Here's what you need to know about the coronavirus epidemic today:
Flight over fight
Shares kept falling as the worst week on financial markets in recent memory entered the last trading day. Japan's Nikkei <.N225> was in freefall, dropping 10% following Wall Street stocks and others.
"There is a sense of fear and panic," said James Tao, an analyst at stockbroker Commsec in Sydney, where phones at the high-value client desk rang non-stop.
"It's one of those situations where there is so much uncertainty that no one quite knows how to respond ... if it's fight or flight, many people are choosing flight at the moment."
There is high expectation that governments will take emergency measures, including boosting liquidity, after the Fed injected $500 billion into the banking system in the States. Australia's central bank followed suit on Friday, pumping $5.52 billion into its daily money market operation.
Test aggressively, lock down boldly
South Korea, where an outbreak surged around the same time as Italy, said for the first time there were more patients released after having recovered than there were new cases, raising hopes that Asia's biggest epidemic location outside China may be seeing a slowdown in the number of cases.
A Reuters examination of the public health responses in South Korea and Italy showed that aggressive and sustained testing was a powerful tool for fighting the virus. Where only limited testing was available, authorities have to take bolder action to limit the movement of people, said Jeremy Konyndyk, a senior policy fellow at the Center for Global Development in Washington.
There are now almost 135,000 cases and over 4,900 deaths form coronavirus recorded in 125 countries and regions, according to a Reuters tally at 0200 GMT on Friday. Experts say many more cases are either unreported or undetected.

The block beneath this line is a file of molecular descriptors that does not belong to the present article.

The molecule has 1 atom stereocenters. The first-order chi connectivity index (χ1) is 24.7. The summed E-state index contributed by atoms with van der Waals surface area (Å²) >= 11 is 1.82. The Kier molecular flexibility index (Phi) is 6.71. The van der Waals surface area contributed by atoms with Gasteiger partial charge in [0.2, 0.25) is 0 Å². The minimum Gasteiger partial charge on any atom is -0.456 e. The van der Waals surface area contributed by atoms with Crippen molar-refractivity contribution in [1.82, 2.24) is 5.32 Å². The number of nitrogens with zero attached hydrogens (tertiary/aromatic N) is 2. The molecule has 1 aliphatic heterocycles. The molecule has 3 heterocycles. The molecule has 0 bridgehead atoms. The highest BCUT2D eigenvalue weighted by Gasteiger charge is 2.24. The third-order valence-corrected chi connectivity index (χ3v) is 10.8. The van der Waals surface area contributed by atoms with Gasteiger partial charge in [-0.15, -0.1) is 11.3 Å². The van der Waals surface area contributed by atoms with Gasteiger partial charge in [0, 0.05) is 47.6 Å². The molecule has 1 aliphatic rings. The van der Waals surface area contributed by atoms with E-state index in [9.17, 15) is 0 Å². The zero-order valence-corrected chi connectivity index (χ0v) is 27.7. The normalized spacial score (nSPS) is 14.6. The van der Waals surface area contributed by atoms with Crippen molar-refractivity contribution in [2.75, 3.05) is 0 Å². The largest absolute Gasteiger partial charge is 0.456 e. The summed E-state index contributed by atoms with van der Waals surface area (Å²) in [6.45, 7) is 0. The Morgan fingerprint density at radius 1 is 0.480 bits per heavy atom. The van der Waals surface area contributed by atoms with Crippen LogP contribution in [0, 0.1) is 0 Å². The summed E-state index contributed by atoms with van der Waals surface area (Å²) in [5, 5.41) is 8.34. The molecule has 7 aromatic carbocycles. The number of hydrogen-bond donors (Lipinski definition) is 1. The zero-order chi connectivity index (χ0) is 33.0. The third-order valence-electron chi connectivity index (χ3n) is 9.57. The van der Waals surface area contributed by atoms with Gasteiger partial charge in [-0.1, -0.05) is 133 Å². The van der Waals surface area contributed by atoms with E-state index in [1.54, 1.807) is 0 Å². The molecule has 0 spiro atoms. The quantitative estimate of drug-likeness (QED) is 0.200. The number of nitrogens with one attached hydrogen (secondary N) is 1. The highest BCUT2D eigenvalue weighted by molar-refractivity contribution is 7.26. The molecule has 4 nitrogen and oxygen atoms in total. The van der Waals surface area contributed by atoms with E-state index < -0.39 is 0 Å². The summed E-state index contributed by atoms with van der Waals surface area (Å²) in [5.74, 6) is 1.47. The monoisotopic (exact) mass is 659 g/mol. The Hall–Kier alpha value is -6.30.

China's Wuhan city, ground zero of the coronavirus outbreak, reported five new cases on Friday, the second day in a row the tally has been less than 10, while no locally transmitted infections were reported in the rest of the country.
First soju, now bombes
Last week, makers of soju, South Korea's national drink and one of the world's best selling spirits, responded to soaring ethanol demand by donating the alcohol that goes into the drink to be made into sanitiser.
Greek authorities are following up on this plan, and are in the process of looking for manufacturers willing to convert up to 155 tonnes of seized alcohol languishing in customs warehouses across the country into antiseptics.
Thousands of bottles of counterfeit alcohol, known locally as 'bombes', are confiscated in Greece every year.
"Fortunately they came at just the right time. Now there is a shortage of pure spirit on the market because of the general shortage in antiseptic gels," a customs agent told Reuters.